Image left: The trace of the explosion of France’s first nuclear bomb in the ground zero, the Algerian Sahara © 1960, Raymond Varoqui / SCA / ECPAD. Image right: The trace of the explosion of France’s first nuclear bomb in the ground zero, the Algerian Sahara © 2022 Maxar Technologies.
Ottoman Tour d’Europe: Architecture, Urbanism, and Late Ottoman Travelogues
Abstract: This talk explores the architectural history of nineteenth-century Ottoman travelogues on western Europe. There are more than twenty personal travel accounts that were published by Ottoman intellectuals in Istanbul between 1850-1910. Ottoman intellectuals’ impetus to set off a journey through Europe, their response to specific urban and architectural elements embodies substantial transformations of the nineteenth-century Ottoman society. Notable among these are the emergence of middle-class urbanites, the growing curiosity about the empirical data and material know-how of urban modernization, a demand for historical consciousness and reification of authentic local cultural values via the built environment, and new modes of leisure culture. This talk centers on travelers’ perception of architecture and urbanism within a self-reflective perspective and displays how late Ottoman travel boom reflected and became a performative aspect of the nineteenth-century Ottoman modernization.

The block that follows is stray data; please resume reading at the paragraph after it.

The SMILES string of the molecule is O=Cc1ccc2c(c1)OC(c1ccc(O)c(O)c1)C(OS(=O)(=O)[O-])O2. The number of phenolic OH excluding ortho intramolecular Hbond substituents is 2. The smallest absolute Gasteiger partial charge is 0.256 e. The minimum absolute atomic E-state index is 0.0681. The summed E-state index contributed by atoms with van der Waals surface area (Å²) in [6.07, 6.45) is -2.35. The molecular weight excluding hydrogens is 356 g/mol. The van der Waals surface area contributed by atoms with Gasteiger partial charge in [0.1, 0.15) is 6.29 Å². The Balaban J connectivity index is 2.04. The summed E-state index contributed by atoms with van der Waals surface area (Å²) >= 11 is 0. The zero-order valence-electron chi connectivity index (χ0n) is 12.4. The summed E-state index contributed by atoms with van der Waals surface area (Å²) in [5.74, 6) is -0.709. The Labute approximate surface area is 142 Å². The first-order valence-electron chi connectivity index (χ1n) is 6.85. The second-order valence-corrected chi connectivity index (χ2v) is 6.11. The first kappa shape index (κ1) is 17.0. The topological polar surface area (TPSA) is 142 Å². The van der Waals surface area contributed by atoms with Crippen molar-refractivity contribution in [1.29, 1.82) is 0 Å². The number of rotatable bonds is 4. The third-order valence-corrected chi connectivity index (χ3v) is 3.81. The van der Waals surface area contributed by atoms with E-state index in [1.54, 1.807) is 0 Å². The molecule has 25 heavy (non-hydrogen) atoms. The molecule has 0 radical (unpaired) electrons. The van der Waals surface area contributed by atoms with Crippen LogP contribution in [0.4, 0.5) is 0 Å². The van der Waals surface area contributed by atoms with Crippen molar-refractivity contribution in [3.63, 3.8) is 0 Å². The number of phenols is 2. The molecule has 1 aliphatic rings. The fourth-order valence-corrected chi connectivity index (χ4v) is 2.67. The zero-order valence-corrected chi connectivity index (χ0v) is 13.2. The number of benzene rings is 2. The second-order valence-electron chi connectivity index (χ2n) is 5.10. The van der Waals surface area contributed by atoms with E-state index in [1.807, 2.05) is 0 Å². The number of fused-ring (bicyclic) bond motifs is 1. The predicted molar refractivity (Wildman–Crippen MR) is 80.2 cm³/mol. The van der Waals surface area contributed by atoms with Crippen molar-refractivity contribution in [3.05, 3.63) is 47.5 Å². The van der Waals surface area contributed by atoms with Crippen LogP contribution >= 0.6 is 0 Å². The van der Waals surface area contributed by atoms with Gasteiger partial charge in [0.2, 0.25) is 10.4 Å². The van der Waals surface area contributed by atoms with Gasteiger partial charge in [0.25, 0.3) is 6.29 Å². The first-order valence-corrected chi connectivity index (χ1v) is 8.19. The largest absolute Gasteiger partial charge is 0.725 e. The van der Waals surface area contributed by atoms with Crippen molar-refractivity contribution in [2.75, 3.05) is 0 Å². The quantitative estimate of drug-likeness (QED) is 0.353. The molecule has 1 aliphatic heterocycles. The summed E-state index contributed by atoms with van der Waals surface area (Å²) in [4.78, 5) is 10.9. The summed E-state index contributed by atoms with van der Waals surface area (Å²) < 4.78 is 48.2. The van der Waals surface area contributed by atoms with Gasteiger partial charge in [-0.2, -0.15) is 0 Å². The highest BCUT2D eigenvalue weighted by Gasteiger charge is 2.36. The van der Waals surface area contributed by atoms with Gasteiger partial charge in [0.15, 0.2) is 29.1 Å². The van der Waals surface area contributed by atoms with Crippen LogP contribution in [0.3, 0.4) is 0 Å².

Bio: Semra Horuz is a historian of architecture and urbanism specializing in late Ottoman visual and material cultures. Her studies focus on the nineteenth-century Ottoman modernization and the transformation of Istanbul. She has also sustained interest in cultural mobilities and digital humanities. Horuz received her MA in Architectural History from the Middle East Technical University, Ankara and obtained her Ph.D. from the Technical University of Vienna, Austria. Before joining in AKPIA@MIT, she was a visiting PhD student in University of Oxford, and worked at Bilgi and Bahçeşehir University, both in Istanbul. She now works on her book manuscript-in-progress titled, Ottoman Tour d’Europe: Architecture, Urbanism, and Late Ottoman Travelogues.
Image Credit: A collage of pages from İngiltere Memalikiyle Londra Şehrine Seyahat (n.d.) by an anonymous author, Avrupa’da Ne Gördüm(1891) by Ahmet Ihsan, Avrupa Hatıratım (1895) by Mehmet Enisi, and Avrupa Seyahatnamesi (1898) by Mustafa Sait.
Something Else is Possible